|Venant sitting in my office with his published research paper open on my desktop.|
It was spring of 2011, when I started teaching my second batch of students, the introductory biotechnology course at the community college in Baltimore. This batch of students was not as enthusiastic as my first batch. As a teacher, I love interacting with students, so when the students are quite, I still teach but it’s less fun.
The only student in this batch who talked, and talked a lot was Venant. He surely talked on behalf of all students. He had a lot of questions some general, some specific. He had comments and in nutshell he had a lot going on in his mind. He would even say sorry I keep asking a lot of questions, which I reassured him was quite ok. I was kind of new at teaching and he was kind of new in biotechnology so we might have been nervous yet excited in our own ways. The semester passed, he did well, I had a new batch, and things moved.
Being an adjunct, I did not have much chance to follow up with my earlier batch of students. So I met him just by chance in a training workshop, which I was helping conduct and there he was as a student assistant. I asked him how he was doing and he said “terrible”, he had not gained much confidence in lab work and the big question in his mind was “Can I do it” and “Is biotech for me”.
I think it’s important to mention here that Venant was associated with a number of careers including journalism, films and more. Clearly he was here for love of science and now it was not working out for him. I just despised, to see this young man who has changed several careers questioning himself yet again. I told him just one thing, I think I have the solution to your problems and you just have to trust me on that.
Fast forward a year later, I was working full time in the college and Venant was back in my class for two weeks in a brainstorming workshop in cold winter of January of 2012. He was the same guy, with lots of questions but with a big question mark about himself. He had tough time paying bills and nothing seemed too sure. When we did the workshop, I made sure from my end that I let him know how capable he was and how he did not recognize his own talents and how with practice on lab work he would be just very good. At the end of workshop, there was a change. I told him lets move from “Can I do it” to “I can do it”. He sort of agreed to it.
I soon placed Venant in a lab for an internship though despite all apprehensions and within a few days to his surprise, his supervisor planned to hire him. The confidence, the pay and the job got it all together back for him. One day Venant came to me and said” I have a problem”. I said to him “Now, what ?”. He told me he had got admission in a bachelor’s program in Medical Research and Technology at the University of Maryland Baltimore and he also had another offer of a research lab tech job and a potential scholarship at another university. I said to him these are good problems to have, when you get the option to pick what you want to do and we laughed about it.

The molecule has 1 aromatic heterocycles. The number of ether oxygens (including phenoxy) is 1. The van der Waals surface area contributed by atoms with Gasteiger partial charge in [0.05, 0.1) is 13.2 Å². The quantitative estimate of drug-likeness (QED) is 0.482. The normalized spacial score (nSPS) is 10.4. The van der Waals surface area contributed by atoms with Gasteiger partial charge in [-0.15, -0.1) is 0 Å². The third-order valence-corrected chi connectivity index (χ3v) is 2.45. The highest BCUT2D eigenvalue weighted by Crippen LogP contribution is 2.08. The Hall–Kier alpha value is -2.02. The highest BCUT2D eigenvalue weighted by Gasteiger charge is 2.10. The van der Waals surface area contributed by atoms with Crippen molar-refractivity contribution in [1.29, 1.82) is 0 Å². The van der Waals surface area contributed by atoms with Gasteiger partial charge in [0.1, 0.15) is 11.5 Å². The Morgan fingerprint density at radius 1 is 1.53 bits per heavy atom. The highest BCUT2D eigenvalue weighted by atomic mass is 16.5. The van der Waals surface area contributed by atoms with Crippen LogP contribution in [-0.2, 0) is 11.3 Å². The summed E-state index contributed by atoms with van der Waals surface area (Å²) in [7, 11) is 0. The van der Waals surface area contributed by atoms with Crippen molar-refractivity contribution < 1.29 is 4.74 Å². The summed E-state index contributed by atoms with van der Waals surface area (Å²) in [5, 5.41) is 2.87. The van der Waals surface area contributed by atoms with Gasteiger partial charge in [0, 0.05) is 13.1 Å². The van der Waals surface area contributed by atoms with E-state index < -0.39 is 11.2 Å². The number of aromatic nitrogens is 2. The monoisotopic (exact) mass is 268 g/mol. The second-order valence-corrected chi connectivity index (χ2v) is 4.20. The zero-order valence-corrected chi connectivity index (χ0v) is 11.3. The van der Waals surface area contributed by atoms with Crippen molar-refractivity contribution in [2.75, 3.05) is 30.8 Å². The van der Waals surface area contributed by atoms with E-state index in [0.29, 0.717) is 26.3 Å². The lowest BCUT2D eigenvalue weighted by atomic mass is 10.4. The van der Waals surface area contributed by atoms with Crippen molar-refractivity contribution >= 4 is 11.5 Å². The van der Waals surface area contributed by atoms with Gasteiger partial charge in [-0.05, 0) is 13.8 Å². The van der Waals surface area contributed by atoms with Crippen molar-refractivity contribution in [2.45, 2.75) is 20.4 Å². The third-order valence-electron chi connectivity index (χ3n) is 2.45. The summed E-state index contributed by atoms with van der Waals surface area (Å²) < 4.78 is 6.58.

Now 3 years later, Venant is about to graduate from his bachelors program to become a Medical Laboratory Scientist. He has finished his job after years of success and has a research paper with his name as first author. I think he found his passion, I think he found a respect for himself as a coveted alumini of our program, I think he found a way to believe in himself and to say to himself, I can cross all the hurdles and I can build a career for myself that I dreamed from my passion for Science. I think as a teacher he made me feel proud, proud of his questions, his journey and his future as well.
The picture above was taken once while Venant was in my office. He is aware that I am sharing his story with the world. We hope this story is an inspiration to many other students and also a motivation for many teachers around the globe.
Story Credit: Amrita Madabushi. Or rather Dr. Amrita Madabushi is one of our regular storytellers. She is also a teacher, an assistant professor at Baltimore City Community college. She has been passionate about science and teaching science all her life. This story reflects her love for science, teaching and story telling all at once.